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Still, you’d be surprised how much you need your left hand even if you’re right handed. I ended up having to cover my left hand with a bread bag turned inside out and using it to hold things steady while I did some basic chopping. In this way, I could get onion, carrot, and kohlrabi cut up enough to put it through my food processor. Thank goodness. There’s no way I would have ever been able to chop any vegetables enough by hand. I was barely able to hold things steady for making large chunks to go into the processor.

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Here’s the basic “no recipe” recipe:

  • Ground meat of your choice (at least one pound)
  • 2-3 cloves garlic, minced or crushed
  • Veggies of your choice, finely diced: I always include onion and carrot but you could use zucchini, hard squash, or whatever you like
  • If I don’t have fresh lettuce to eat raw on the tacos, I will put in greens like kale into the beef mixture to cook so there’s some green in there somehow
  • 1-2 cans of tomatoes, depending on how sauce-y you like it
  • taco seasoning packet of your choice (I had trader joe’s) or make your own seasoning with salt, cumin, oregao, and chili powder

If I were a person who needed to “hide” vegetables from kids or anit-vegetable people, this would be a perfect recipe. The vegetables get hidden in the spicy meat mixture of the tacos. For me, a veggie lover, it was a way for me to use my precious vegetables before they went bad. The individual flavors of the vegetables to get lost, but it was a delicious mixture that was extended by the inclusion of the abundant vegetables.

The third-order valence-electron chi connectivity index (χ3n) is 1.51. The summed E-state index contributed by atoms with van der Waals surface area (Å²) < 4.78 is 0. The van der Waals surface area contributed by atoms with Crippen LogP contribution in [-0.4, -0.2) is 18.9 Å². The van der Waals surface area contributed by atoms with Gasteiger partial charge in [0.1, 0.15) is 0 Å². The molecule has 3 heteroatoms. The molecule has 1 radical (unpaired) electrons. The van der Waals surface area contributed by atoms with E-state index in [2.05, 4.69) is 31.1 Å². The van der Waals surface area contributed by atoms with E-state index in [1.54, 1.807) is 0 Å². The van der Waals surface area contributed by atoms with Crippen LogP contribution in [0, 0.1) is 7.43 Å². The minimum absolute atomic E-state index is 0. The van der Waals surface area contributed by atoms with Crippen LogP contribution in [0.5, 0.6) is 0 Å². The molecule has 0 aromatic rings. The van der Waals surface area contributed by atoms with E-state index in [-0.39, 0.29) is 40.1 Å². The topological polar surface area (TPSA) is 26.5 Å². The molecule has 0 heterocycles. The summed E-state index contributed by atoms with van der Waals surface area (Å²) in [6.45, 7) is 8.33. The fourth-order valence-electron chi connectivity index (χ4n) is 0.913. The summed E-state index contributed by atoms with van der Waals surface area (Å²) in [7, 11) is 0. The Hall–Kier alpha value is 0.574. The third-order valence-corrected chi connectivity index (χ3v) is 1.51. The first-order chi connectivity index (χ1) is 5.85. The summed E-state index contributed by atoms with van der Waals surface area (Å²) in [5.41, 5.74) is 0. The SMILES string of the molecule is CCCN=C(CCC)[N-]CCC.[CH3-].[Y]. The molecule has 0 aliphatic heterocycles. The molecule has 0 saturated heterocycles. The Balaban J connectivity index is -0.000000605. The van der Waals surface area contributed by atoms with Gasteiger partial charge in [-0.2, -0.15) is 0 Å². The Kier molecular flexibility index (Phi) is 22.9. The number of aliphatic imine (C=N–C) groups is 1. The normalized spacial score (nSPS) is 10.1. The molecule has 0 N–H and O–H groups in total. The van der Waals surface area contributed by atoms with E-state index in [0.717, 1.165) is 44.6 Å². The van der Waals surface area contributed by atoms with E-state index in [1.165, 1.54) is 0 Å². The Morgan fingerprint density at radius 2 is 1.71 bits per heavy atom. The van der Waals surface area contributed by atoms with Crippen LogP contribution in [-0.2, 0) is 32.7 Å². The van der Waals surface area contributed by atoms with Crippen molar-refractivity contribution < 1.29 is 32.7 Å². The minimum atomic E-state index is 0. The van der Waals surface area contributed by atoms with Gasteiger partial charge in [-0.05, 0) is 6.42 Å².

To keep things easy on myself, I put the ground turkey (use whatever you life) into the pan to brown. Once it was partially cooked, I added in my finely chopped vegetables to cook. Once the meat was done, I added in the taco seasoning mix along with a can of tomatoes and a bit of water.

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It simmers a bit to get thickened and then you eat it as you’d like. We had raddichio from the farm that formed cute little cups so I ate some of it as if in a lettuce cup. I ate some in flour tortillas. I topped both with cheese and sour cream. My taco seasoning turned out to be pretty spicy so I didn’t need to add any salsa. If it had been summer, I might have added in some raw tomatoes for a contrasting texture, but given the winter, I used the raddichio to provide that raw crunch and feel.

Again, there were plenty of leftovers to have several nights of soft tacos to fill in around the other things I ate (mostly takeout). Until my hand wrap came off — 2 weeks!! – it was enough to keep me ahead of my vegetables spoiling and also satisfied my desire to cook and eat something yummy that I made myself.

I like that these “go to” recipes don’t require a recipe at all and they provide satisfying, simple meals. Even one handed.